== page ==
February 18, 2008

Rogue Conference-Caller Frustrates World of Finance

THE MARKETS MAY be closed due to the Presidents' Day holiday -- somehow, that seems fitting -- but that doesn't mean there aren't financial-related happenings to blog about. For instance, consider this story in The Wall Street Journal, which details how a rogue conference caller -- one Mr "Joe Herrick" of "Gutterman Research" -- is causing havoc with executives and analysts alike. Apparently, Mr Herrick has been worming his way into these calls, and then asking executives silly questions laden with jargon. To their credit -- I guess -- the executives actually try to answer the questions, although I think it'd be pretty cool if they said something to the effect of, "What kind of idiot question is that?"

I learned about this story from my friend Matt, who found it hilarious and sent me a nice note asking if I was in fact Mr Joe Herrick of Gutterman Research. I can assure Loyal Rant Readers that I am not. Even though I am very interested in business and finance, and have listened to conference calls in the past, I don't have the mental fortitude Mr Joe Herrick does. This is because after listening to 45 minutes of presentations from a company, my brain hurts and the only response I can muster up is a shout of "Nice doggie! Froyn-LAVEN!"

However, I do think Mr Herrick could improve his performance on these calls -- and cause even more trouble -- if he did the following:

* Instead of talking about Six Sigma or capital savings, ask a question using the Four Unspeakable Words of Business. That will surely get the executives' feathers ruffled. What are the Four Unspeakable Words of Business, you ask? "Long Term Compensation Expense."

* Focus on suspect new product launches and other endeavors with the simple query, "What the hell were you guys thinking?" This would work especially well with food and beverage companies, and particularly with Cadbury Schweppes PLC, which recently introduced "Diet Dr Pepper Cherry Chocolate." What's up with that? Cadbury Schweppes PLC does NOT need to screw around with Diet Dr Pepper, which tastes like regular Dr Pepper.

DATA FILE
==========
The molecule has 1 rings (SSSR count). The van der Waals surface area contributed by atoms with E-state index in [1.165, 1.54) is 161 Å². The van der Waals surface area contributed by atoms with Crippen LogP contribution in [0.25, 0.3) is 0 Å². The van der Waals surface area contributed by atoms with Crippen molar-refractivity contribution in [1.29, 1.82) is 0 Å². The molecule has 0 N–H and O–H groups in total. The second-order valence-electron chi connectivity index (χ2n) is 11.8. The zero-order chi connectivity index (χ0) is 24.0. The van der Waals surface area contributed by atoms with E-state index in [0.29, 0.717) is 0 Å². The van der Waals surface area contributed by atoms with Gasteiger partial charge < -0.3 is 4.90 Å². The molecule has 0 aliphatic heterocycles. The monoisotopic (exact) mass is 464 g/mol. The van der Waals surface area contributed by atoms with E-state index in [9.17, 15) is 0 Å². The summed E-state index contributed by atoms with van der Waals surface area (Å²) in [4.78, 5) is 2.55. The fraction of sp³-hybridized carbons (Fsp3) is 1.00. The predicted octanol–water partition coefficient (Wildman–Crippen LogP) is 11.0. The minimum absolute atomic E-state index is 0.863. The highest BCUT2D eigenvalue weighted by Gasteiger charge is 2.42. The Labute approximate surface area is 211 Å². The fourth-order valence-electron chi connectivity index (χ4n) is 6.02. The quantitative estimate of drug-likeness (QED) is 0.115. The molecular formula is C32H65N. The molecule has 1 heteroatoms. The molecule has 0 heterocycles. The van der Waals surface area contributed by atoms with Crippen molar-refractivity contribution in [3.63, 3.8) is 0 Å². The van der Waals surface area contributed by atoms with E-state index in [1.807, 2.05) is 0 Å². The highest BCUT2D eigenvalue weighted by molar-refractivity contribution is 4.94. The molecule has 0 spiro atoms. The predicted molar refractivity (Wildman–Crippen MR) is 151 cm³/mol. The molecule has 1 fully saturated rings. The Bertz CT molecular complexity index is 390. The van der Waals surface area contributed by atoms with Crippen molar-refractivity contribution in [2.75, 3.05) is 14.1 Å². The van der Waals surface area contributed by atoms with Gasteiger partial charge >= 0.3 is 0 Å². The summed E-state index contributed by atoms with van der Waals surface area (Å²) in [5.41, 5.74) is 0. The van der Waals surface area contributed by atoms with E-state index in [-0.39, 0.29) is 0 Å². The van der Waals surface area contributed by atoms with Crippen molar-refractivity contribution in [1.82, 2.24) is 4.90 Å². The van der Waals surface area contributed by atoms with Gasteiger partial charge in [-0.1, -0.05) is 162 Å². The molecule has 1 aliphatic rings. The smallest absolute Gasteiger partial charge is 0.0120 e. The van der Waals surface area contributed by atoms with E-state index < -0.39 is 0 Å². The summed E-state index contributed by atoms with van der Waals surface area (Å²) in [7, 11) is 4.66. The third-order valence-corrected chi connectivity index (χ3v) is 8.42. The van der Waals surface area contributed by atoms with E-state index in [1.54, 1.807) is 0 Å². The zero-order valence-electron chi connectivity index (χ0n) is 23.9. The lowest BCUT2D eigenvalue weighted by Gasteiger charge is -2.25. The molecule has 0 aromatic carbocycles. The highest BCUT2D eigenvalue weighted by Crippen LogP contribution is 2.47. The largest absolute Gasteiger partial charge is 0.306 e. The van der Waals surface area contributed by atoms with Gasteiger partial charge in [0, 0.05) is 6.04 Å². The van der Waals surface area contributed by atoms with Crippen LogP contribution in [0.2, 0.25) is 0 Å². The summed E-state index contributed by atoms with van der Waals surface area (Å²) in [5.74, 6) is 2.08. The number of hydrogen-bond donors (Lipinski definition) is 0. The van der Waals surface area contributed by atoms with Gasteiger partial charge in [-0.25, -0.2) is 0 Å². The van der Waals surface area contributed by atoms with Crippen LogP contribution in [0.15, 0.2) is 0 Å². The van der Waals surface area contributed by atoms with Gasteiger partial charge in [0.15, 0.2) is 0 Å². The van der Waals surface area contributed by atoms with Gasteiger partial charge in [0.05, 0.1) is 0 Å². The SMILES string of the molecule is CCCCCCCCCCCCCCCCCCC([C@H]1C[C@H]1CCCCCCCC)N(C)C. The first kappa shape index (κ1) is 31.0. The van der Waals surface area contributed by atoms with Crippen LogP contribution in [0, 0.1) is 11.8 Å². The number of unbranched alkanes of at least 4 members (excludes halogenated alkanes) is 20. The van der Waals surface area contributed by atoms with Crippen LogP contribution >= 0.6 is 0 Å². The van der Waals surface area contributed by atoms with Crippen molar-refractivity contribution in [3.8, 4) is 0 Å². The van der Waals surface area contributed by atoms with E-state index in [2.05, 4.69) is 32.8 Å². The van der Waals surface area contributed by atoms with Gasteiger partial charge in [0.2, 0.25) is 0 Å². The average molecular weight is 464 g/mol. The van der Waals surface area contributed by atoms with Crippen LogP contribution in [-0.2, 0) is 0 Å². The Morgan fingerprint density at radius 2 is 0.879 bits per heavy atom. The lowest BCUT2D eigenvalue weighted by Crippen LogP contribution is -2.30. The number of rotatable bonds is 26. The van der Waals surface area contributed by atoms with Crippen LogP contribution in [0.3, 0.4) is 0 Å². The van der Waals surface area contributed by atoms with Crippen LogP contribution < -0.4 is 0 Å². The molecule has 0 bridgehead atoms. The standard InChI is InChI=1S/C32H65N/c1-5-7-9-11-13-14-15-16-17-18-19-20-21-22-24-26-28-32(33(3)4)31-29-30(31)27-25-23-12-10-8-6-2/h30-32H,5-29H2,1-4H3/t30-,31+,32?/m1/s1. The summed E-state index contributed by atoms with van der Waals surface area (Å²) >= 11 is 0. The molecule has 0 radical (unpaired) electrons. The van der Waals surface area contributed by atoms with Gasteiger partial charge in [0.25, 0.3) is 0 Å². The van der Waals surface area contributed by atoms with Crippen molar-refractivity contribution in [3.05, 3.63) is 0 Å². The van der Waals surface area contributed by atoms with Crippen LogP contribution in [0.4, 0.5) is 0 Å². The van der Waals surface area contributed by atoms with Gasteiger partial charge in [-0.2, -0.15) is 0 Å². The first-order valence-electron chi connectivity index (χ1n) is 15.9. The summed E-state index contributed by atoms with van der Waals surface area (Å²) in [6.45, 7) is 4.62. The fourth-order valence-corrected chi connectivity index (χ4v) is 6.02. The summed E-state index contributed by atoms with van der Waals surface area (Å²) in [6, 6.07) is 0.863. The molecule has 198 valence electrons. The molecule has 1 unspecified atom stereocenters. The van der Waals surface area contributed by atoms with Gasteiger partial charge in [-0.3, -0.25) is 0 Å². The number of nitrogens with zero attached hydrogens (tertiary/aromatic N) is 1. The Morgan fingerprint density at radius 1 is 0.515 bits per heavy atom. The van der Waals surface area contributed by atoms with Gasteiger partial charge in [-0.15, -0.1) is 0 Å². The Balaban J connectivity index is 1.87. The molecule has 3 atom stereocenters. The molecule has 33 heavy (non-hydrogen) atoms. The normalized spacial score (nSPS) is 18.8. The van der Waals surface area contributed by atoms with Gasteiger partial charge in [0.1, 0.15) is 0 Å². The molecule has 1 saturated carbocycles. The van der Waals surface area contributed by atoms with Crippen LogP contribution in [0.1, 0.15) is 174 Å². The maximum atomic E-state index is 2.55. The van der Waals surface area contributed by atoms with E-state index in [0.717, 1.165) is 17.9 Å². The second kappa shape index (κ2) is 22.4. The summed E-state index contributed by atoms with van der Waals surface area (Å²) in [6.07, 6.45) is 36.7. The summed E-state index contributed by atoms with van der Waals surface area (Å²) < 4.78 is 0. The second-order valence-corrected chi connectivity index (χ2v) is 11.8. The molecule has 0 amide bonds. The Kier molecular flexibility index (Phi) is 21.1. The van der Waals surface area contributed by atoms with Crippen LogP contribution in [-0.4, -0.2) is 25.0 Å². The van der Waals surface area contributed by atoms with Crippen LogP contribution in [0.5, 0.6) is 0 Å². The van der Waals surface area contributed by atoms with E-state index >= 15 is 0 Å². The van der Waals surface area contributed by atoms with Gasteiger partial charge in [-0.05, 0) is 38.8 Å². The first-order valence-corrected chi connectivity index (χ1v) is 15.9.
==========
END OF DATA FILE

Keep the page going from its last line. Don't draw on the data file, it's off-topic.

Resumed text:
* Formulate questions based on the reductio ad quantum principle, in which any development is contrasted negatively with the company's falling stock price, and answers demanded as a result.

* Openly declare suspect guidance or numbers as such. Bonus points for using the phrase "I call bullshit."

* Complain about the company's paltry dividend or entire lack thereof.

* Demand to know what football teams to which the executives proclaim allegiance. You can tell a lot from that. For instance, if they're Raiders fans, that's a clear sign to sell. If they're Bengals fans, you can expect continued underperformance for years to come. If they're Patriots fans, though, that might be a sign to buy shares, because clearly they're ruthless and cunning and will stop at nothing to achieve their goals.

* After receiving a long and complex answer from a well-meaning executive, shout "Bingo!"

Anyway, Mr Herrick, you're welcome, I'm sure. For my corporate readers -- if I have any -- grinding their teeth, I would encourage you not to take offense, but rather consider this an important preparation document. After all, someone will ask you about these things eventually, so you may as well be ready.

Posted by Benjamin Kepple at February 18, 2008 10:24 AM | TrackBack
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